Debt Consultants or Licensed Insolvency Trustees: Who To Trust?
Debt is a serious problem for many Canadians.
Just take a look at the statistics.
As a nation, we carry a staggering amount of non-mortgage debt.
Indeed, the average Canadian household owes over $20,000 in debt and around 15% of all their disposable income goes towards debt repayments.
Of this, a staggering 7.1% is dedicated to interest alone.
While many credit cards come with appealingly low interest rates at first, they can quickly climb when the introductory period ends.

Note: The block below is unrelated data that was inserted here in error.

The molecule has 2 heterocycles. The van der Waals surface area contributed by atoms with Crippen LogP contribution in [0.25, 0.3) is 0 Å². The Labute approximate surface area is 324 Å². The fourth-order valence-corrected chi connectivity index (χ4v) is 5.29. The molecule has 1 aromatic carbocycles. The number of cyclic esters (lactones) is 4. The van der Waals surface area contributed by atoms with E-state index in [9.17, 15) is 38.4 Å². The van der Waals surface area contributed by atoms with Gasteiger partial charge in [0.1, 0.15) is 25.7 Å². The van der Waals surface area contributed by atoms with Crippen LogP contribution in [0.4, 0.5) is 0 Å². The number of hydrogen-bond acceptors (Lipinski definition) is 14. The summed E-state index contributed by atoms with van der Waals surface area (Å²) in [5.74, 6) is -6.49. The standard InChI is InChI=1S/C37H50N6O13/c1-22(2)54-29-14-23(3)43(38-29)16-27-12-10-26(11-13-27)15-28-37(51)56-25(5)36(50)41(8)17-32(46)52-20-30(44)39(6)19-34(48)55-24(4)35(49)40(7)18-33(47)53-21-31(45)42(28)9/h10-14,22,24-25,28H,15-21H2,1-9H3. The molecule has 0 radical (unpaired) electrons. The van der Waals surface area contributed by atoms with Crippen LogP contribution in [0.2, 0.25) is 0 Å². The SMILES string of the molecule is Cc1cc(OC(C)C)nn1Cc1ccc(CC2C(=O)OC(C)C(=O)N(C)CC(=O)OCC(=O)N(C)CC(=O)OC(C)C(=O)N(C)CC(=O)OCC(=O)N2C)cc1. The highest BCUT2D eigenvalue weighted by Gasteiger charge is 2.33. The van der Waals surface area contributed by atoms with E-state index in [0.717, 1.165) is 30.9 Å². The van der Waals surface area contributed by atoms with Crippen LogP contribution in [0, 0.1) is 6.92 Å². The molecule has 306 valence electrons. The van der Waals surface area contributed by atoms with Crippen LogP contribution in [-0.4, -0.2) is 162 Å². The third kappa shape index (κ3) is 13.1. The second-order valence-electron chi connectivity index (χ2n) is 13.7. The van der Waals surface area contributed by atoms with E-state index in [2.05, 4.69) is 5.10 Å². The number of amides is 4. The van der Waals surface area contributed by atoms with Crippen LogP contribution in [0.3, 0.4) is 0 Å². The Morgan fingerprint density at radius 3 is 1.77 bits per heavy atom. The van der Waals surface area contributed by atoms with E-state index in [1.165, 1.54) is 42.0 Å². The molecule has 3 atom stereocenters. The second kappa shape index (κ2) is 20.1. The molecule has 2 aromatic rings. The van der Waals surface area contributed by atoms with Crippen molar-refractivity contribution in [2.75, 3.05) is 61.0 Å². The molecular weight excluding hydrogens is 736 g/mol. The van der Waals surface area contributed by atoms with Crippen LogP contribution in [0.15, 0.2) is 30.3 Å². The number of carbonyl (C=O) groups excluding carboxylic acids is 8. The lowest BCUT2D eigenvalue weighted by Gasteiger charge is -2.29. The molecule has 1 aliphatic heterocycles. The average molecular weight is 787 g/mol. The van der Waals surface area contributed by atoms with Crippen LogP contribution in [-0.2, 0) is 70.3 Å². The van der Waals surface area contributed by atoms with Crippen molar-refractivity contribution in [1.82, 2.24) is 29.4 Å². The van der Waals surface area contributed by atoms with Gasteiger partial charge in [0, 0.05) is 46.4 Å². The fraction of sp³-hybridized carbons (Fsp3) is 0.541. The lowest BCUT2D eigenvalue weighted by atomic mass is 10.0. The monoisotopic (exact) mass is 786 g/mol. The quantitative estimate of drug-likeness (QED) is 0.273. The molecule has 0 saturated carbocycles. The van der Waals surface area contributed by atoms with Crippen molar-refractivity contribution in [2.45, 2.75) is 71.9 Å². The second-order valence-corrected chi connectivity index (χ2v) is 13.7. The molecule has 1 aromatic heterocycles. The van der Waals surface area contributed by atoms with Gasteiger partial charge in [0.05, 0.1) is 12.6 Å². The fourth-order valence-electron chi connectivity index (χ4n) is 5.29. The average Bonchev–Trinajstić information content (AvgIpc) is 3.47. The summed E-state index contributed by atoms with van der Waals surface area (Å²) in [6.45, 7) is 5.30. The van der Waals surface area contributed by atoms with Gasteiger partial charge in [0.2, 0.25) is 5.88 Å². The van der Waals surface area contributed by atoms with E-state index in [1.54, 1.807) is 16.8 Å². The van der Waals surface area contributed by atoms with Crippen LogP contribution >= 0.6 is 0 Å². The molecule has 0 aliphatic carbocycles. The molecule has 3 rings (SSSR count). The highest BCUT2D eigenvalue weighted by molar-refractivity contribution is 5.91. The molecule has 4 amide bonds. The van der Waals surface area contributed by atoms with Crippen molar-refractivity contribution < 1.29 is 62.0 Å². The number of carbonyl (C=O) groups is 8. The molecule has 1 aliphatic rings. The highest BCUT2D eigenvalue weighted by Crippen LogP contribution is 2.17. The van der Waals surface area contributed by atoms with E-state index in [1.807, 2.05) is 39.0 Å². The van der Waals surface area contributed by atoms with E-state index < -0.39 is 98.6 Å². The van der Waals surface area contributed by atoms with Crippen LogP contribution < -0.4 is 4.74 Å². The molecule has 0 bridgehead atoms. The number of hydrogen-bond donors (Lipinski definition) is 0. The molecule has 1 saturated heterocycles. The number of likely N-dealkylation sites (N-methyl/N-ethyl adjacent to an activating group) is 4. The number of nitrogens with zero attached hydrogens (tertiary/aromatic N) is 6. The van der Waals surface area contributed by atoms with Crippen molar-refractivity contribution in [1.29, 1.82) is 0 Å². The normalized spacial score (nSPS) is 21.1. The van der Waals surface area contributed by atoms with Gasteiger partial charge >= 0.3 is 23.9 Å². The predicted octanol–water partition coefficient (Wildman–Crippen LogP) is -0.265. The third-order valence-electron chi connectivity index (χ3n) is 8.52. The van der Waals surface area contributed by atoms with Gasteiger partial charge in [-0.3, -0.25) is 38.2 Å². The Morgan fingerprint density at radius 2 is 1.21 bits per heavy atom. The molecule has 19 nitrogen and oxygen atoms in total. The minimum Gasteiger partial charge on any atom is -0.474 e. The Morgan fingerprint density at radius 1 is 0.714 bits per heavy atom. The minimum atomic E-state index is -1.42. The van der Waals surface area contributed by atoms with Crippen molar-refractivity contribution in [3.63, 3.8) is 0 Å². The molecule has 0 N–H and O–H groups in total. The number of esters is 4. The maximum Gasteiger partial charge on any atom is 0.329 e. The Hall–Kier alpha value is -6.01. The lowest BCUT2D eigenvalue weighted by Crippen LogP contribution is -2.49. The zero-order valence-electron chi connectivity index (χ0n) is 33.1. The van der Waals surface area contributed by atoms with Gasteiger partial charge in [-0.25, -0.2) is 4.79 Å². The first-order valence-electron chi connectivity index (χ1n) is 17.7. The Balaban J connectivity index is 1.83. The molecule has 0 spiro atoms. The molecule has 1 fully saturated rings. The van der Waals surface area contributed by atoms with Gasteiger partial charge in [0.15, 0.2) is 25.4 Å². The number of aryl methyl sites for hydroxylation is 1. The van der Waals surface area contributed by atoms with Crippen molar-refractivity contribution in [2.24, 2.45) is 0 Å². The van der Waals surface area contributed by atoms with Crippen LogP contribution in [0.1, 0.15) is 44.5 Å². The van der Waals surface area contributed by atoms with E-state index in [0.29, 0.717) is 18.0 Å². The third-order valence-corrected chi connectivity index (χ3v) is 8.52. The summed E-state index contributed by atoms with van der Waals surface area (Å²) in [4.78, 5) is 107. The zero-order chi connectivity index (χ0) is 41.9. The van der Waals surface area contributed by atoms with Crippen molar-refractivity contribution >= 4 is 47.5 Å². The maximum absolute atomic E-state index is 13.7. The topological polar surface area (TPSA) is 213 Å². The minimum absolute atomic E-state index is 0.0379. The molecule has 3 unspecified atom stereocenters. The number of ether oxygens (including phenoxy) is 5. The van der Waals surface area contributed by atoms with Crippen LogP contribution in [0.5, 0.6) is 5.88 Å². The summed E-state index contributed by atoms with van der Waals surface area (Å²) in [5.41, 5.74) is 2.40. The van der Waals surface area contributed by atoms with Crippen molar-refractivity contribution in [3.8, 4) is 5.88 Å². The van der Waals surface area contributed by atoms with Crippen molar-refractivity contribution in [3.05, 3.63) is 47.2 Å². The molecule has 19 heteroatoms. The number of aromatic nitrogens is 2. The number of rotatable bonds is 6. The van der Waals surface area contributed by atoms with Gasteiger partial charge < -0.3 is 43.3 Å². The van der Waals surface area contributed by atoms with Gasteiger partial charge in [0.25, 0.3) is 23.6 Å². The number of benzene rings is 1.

As debts pile on top of one another, they can get harder to manage and interest rates can spiral out of control.
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When this happens, Canadians can grow desperate to relieve their debts and make them more manageable.
Yet, while there are many ways in which they can do this, desperation and a lack of understanding can cause them to look for help and support in all the wrong places.
Thus, many desperate Canadians are driven into the arms of unlicensed Debt Consultants.
This can see them waste a fortune in unnecessary fees and introduce an unnecessary middleman.
Here, we’ll look at the difference between a Debt Consultant and the person you should be dealing with… a Licensed Insolvency Trustee.
What are Licensed Insolvency Trustees?
Licensed Insolvency Trustees are the only professionals who can help you with every available debt relief and management option when your debts spiral out of control.